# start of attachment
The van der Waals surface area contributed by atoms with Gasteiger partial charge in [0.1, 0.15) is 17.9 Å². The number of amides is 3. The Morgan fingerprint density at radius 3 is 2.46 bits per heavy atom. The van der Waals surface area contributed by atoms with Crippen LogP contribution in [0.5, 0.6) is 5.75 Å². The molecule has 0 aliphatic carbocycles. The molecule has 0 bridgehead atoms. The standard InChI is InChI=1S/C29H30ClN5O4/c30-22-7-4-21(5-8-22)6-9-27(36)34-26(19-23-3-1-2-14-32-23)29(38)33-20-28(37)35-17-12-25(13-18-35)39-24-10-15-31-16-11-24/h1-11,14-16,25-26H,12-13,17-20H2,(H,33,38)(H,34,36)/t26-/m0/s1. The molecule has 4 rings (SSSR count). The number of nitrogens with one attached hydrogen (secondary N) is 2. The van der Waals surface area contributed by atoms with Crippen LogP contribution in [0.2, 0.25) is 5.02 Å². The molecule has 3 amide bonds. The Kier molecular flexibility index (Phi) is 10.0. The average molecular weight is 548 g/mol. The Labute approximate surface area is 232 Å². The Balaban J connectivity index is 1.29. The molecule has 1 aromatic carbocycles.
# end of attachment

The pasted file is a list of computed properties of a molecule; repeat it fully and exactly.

The van der Waals surface area contributed by atoms with Gasteiger partial charge in [0.1, 0.15) is 17.9 Å². The number of amides is 3. The Morgan fingerprint density at radius 3 is 2.46 bits per heavy atom. The van der Waals surface area contributed by atoms with Crippen LogP contribution in [0.5, 0.6) is 5.75 Å². The molecule has 0 aliphatic carbocycles. The molecule has 0 bridgehead atoms. The standard InChI is InChI=1S/C29H30ClN5O4/c30-22-7-4-21(5-8-22)6-9-27(36)34-26(19-23-3-1-2-14-32-23)29(38)33-20-28(37)35-17-12-25(13-18-35)39-24-10-15-31-16-11-24/h1-11,14-16,25-26H,12-13,17-20H2,(H,33,38)(H,34,36)/t26-/m0/s1. The molecule has 4 rings (SSSR count). The number of nitrogens with one attached hydrogen (secondary N) is 2. The van der Waals surface area contributed by atoms with Crippen LogP contribution in [0.2, 0.25) is 5.02 Å². The molecule has 3 amide bonds. The Kier molecular flexibility index (Phi) is 10.0. The average molecular weight is 548 g/mol. The Labute approximate surface area is 232 Å². The Balaban J connectivity index is 1.29. The molecule has 1 aromatic carbocycles.